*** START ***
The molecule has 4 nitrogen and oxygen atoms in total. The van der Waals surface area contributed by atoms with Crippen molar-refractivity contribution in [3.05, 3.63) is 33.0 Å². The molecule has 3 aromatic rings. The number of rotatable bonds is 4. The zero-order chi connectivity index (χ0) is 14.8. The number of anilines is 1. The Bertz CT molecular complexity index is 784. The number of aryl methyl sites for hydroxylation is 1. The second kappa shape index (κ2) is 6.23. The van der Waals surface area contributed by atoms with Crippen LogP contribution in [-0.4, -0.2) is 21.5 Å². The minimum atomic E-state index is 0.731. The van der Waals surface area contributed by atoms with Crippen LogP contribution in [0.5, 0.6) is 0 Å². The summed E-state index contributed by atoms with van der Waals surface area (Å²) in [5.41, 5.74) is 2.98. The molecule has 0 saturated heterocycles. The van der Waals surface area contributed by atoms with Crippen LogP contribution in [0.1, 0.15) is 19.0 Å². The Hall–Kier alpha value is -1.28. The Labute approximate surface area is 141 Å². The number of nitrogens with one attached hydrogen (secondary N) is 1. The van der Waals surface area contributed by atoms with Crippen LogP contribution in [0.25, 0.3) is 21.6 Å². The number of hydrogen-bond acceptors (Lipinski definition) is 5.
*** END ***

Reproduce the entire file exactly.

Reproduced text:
The molecule has 4 nitrogen and oxygen atoms in total. The van der Waals surface area contributed by atoms with Crippen molar-refractivity contribution in [3.05, 3.63) is 33.0 Å². The molecule has 3 aromatic rings. The number of rotatable bonds is 4. The zero-order chi connectivity index (χ0) is 14.8. The number of anilines is 1. The Bertz CT molecular complexity index is 784. The number of aryl methyl sites for hydroxylation is 1. The second kappa shape index (κ2) is 6.23. The van der Waals surface area contributed by atoms with Crippen LogP contribution in [-0.4, -0.2) is 21.5 Å². The minimum atomic E-state index is 0.731. The van der Waals surface area contributed by atoms with Crippen LogP contribution in [0.5, 0.6) is 0 Å². The summed E-state index contributed by atoms with van der Waals surface area (Å²) in [5.41, 5.74) is 2.98. The molecule has 0 saturated heterocycles. The van der Waals surface area contributed by atoms with Crippen LogP contribution in [0.1, 0.15) is 19.0 Å². The Hall–Kier alpha value is -1.28. The Labute approximate surface area is 141 Å². The number of nitrogens with one attached hydrogen (secondary N) is 1. The van der Waals surface area contributed by atoms with Crippen LogP contribution in [0.25, 0.3) is 21.6 Å². The number of hydrogen-bond acceptors (Lipinski definition) is 5.